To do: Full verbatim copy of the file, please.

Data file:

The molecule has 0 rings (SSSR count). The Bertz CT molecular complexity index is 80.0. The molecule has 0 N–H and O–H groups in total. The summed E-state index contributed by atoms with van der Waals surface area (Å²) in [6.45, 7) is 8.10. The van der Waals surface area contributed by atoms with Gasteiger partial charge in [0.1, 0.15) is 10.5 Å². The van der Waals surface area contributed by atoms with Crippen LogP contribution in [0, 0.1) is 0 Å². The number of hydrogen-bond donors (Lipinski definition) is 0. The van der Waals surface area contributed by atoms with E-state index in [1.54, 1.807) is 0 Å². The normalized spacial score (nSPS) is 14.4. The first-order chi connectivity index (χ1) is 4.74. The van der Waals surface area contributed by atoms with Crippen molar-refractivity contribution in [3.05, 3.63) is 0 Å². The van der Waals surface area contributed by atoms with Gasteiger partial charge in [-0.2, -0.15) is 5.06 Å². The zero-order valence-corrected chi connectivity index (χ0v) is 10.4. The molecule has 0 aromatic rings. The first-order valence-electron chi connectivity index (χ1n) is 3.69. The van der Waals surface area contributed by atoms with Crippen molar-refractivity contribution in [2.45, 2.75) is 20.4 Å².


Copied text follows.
The molecule has 0 rings (SSSR count). The Bertz CT molecular complexity index is 80.0. The molecule has 0 N–H and O–H groups in total. The summed E-state index contributed by atoms with van der Waals surface area (Å²) in [6.45, 7) is 8.10. The van der Waals surface area contributed by atoms with Gasteiger partial charge in [0.1, 0.15) is 10.5 Å². The van der Waals surface area contributed by atoms with Crippen LogP contribution in [0, 0.1) is 0 Å². The number of hydrogen-bond donors (Lipinski definition) is 0. The van der Waals surface area contributed by atoms with E-state index in [1.54, 1.807) is 0 Å². The normalized spacial score (nSPS) is 14.4. The first-order chi connectivity index (χ1) is 4.74. The van der Waals surface area contributed by atoms with Crippen molar-refractivity contribution in [3.05, 3.63) is 0 Å². The van der Waals surface area contributed by atoms with Gasteiger partial charge in [-0.2, -0.15) is 5.06 Å². The zero-order valence-corrected chi connectivity index (χ0v) is 10.4. The molecule has 0 aromatic rings. The first-order valence-electron chi connectivity index (χ1n) is 3.69. The van der Waals surface area contributed by atoms with Crippen molar-refractivity contribution in [2.45, 2.75) is 20.4 Å².